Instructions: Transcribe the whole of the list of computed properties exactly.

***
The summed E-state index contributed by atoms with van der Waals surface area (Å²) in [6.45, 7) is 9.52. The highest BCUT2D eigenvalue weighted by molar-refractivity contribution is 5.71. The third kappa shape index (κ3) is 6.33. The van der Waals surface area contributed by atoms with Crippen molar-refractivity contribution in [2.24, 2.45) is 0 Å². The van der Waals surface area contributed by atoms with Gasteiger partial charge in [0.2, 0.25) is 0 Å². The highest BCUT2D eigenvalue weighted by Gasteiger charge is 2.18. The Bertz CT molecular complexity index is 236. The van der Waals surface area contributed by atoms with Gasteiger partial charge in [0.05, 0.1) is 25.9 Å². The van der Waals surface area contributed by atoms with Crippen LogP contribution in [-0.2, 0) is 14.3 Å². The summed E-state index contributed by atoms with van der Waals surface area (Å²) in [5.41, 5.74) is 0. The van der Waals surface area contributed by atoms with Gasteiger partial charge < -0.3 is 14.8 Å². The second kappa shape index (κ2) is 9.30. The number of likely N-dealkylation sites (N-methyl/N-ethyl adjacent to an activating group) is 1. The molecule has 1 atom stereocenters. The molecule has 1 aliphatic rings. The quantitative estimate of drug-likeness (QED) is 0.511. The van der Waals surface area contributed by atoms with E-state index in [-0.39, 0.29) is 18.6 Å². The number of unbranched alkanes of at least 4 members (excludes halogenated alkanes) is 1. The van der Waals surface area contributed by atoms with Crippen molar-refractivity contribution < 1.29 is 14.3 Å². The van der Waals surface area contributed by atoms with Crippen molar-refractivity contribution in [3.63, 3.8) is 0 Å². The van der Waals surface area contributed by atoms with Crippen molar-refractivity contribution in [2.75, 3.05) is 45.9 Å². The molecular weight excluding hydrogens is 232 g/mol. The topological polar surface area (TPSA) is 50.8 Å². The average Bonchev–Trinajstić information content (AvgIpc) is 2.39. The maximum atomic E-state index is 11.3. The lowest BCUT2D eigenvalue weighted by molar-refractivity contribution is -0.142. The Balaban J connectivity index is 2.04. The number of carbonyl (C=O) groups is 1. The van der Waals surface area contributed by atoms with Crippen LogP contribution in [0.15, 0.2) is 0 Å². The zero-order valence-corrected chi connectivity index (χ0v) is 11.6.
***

The summed E-state index contributed by atoms with van der Waals surface area (Å²) in [6.45, 7) is 9.52. The highest BCUT2D eigenvalue weighted by molar-refractivity contribution is 5.71. The third kappa shape index (κ3) is 6.33. The van der Waals surface area contributed by atoms with Crippen molar-refractivity contribution in [2.24, 2.45) is 0 Å². The van der Waals surface area contributed by atoms with Gasteiger partial charge in [0.2, 0.25) is 0 Å². The highest BCUT2D eigenvalue weighted by Gasteiger charge is 2.18. The Bertz CT molecular complexity index is 236. The van der Waals surface area contributed by atoms with Gasteiger partial charge in [0.05, 0.1) is 25.9 Å². The van der Waals surface area contributed by atoms with Crippen LogP contribution in [-0.2, 0) is 14.3 Å². The summed E-state index contributed by atoms with van der Waals surface area (Å²) in [5.41, 5.74) is 0. The van der Waals surface area contributed by atoms with Gasteiger partial charge < -0.3 is 14.8 Å². The second kappa shape index (κ2) is 9.30. The number of likely N-dealkylation sites (N-methyl/N-ethyl adjacent to an activating group) is 1. The molecule has 1 atom stereocenters. The molecule has 1 aliphatic rings. The quantitative estimate of drug-likeness (QED) is 0.511. The van der Waals surface area contributed by atoms with E-state index in [-0.39, 0.29) is 18.6 Å². The number of unbranched alkanes of at least 4 members (excludes halogenated alkanes) is 1. The van der Waals surface area contributed by atoms with Crippen molar-refractivity contribution < 1.29 is 14.3 Å². The van der Waals surface area contributed by atoms with Crippen molar-refractivity contribution in [3.63, 3.8) is 0 Å². The van der Waals surface area contributed by atoms with Crippen molar-refractivity contribution in [2.75, 3.05) is 45.9 Å². The molecular weight excluding hydrogens is 232 g/mol. The topological polar surface area (TPSA) is 50.8 Å². The average Bonchev–Trinajstić information content (AvgIpc) is 2.39. The maximum atomic E-state index is 11.3. The lowest BCUT2D eigenvalue weighted by molar-refractivity contribution is -0.142. The Balaban J connectivity index is 2.04. The number of carbonyl (C=O) groups is 1. The van der Waals surface area contributed by atoms with Crippen LogP contribution in [0.15, 0.2) is 0 Å². The zero-order valence-corrected chi connectivity index (χ0v) is 11.6.